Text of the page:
CDC: Kanawha-Charleston Health Dept. very prepared for "bioterro - WOWK 13 Charleston, Huntington WV News, Weather, Sports

CDC: Kanawha-Charleston Health Dept. very prepared for "bioterrorist event"

Posted: Updated:

The Kanawha-Charleston Health Department is more prepared than ever to handle widespread disaster, according to the Centers for Disease and Prevention.

The department, which serves more than 200,000 people in the region, recently received its highest rating yet from the CDC.

KCHD scored a 98 out of 100 on the Local Technical Assistance Review this year, improving more than 20 points over the past five years.

The review measures how well public health departments are equipped to handle "critical" situations that would require officials to receive or deliver medications and supplies to the community within two days.

"Local health departments are responsible for coordinating medical response in public health emergencies," said Janet Briscoe, the director of epidemiology and emergency preparedness for the Kanawha-Charleston Health Department.

Briscoe said these "critical" public health emergencies include the H1N1 pandemic, an anthrax scare, or even a natural disaster.

She said preparedness involves much more than distributing vaccines--it involves developing a plan with local emergency responders and hospitals.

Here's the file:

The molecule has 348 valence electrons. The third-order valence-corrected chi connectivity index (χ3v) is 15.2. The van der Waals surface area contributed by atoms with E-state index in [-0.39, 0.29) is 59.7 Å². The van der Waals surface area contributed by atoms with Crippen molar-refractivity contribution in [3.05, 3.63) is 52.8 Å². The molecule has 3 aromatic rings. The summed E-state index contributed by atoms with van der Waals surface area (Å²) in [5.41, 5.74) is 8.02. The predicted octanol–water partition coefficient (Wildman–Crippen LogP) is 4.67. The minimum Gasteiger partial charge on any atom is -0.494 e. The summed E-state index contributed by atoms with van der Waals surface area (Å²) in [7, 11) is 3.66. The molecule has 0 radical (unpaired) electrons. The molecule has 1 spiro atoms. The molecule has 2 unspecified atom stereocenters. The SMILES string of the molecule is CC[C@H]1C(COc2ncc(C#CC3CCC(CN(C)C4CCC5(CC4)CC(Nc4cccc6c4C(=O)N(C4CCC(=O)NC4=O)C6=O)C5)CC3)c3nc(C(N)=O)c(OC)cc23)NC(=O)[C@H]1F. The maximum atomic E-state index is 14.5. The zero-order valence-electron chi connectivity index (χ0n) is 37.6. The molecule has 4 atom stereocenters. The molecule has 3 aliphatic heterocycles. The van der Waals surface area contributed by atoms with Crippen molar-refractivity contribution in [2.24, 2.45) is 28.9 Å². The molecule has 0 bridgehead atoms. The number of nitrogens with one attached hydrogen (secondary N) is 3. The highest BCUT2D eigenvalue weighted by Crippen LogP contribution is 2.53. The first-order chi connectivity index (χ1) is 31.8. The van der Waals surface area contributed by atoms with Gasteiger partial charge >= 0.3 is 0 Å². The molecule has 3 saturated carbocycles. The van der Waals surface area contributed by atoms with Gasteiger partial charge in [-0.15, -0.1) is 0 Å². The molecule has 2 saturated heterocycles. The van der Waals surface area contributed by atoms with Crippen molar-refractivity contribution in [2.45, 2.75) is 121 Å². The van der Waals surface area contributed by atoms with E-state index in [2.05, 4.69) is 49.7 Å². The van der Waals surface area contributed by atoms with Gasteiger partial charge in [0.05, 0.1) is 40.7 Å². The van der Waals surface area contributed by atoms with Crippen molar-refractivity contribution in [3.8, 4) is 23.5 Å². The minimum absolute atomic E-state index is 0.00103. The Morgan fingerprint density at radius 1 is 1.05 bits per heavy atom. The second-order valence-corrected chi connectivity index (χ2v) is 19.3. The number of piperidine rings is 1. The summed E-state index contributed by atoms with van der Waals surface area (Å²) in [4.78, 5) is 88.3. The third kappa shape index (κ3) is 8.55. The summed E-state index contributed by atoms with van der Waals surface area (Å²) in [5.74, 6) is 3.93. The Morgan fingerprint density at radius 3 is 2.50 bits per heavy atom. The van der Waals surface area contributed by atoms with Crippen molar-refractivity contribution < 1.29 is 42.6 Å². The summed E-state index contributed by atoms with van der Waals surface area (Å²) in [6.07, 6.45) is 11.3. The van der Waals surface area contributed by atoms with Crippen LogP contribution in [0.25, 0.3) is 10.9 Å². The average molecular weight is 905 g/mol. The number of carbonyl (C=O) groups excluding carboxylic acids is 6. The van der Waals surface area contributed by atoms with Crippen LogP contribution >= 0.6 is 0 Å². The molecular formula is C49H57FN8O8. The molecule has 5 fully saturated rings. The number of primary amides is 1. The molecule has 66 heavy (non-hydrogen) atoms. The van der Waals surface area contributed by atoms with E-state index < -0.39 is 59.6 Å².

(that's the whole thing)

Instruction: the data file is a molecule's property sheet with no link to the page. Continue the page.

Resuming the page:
KCHD is part of the Cities Readiness Initiative, which is a federally-funded program that aims to improve a public health agency's readiness in response to a "large-scale bioterrorist event."

The initiative blankets 72 areas across the country, with at least one MSA (metropolitan statistical area) in every state, according to information on the CDC website.

Health officials said they'd need to tap into a national stockpile of medicine and supplies to support the number of people in our region. Briscoe said a state and local governments would help KCHD receive those provisions, so they could then distribute the medications throughout the community.

KCHD has never accessed the stockpile.

"For us, the biggest response we've had recently is the H1N1 pandemic, and we were responsible for getting vacations throughout the community," Briscoe said.

She added health officials also jumped into action during the derecho last June when the power outages endangered the living conditions of many (i.e. access to clean food and water.) She remembers evacuating several nursing homes in the area to protect the health and safety of those residents.

The department consists of nearly 40 employees, also relying on the help of volunteers.

Briscoe attributes the high CDC score to all emergency responders in the area with which KCHD collaborates. In hopes of scoring even higher next year, Briscoe said she hopes to practice more drills to prep workers and volunteers for a worst-case scenario.